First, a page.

At the last meeting of MSGOT, a categorical exclusion was carved out for development proposals within incorporated cities.

In 2020, the USFWS will review the effectiveness of state plans to preserve sage grouse habitat and populations.

Bostrom added that should the Keystone XL pipeline be approved, it would be exempt from going through MSGOT for review because it was previously permitted at the state level through the Montana Major Facility Siting Act.

Former Phillips County Commissioner Lesley Robinson addressed attendees about her candidacy for Lieutenant Governor on the campaign trail with Republican Greg Gianforte.

"I promise I will bring your voice to Helena," said Robinson. She explained that her role, should Gianforte win in November, would be as a liaison from ag groups, rural Montana, and state government, to the governor's office.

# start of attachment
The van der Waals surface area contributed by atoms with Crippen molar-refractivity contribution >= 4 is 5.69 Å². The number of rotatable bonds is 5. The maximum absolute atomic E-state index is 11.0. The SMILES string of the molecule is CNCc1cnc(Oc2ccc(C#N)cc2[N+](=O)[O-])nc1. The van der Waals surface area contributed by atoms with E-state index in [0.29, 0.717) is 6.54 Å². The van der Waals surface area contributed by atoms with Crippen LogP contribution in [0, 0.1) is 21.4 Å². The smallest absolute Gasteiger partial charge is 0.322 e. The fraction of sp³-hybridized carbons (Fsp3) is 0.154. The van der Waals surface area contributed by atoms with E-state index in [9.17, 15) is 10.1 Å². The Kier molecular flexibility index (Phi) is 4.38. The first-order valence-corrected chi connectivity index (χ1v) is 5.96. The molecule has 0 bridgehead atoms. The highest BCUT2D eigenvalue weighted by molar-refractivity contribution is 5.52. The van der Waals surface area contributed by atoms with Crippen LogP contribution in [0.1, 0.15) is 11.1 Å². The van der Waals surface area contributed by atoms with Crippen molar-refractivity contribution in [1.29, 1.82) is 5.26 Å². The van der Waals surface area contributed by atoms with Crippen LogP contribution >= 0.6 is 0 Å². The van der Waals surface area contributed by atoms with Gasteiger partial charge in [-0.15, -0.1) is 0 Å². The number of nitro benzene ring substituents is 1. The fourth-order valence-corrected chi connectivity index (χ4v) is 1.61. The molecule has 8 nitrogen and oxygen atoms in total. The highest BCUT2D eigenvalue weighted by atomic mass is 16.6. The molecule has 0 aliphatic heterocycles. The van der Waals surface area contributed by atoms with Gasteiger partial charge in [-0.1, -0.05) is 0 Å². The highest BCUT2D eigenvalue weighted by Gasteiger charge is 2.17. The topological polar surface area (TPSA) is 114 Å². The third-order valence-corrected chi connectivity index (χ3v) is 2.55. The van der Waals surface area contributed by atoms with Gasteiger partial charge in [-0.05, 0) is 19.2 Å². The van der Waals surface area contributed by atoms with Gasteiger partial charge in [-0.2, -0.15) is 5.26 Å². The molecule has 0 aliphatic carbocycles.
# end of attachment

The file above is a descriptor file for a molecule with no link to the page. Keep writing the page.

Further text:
State Auditor Monica Lindeen is running for Secretary of State. The self-proclaimed "eastern Montana girl" said, "I've voted for every oil, gas, coal, and timber lease since I've been on the Land Board." Lindeen, who served four terms in the state House of Representatives serving the district now represented by Ankney, said that the biggest issue facing Montana is the future of Colstrip.

She's running for SOS to ensure voter access and improve the voting process to make it easier and less cumbersome, especially for local government.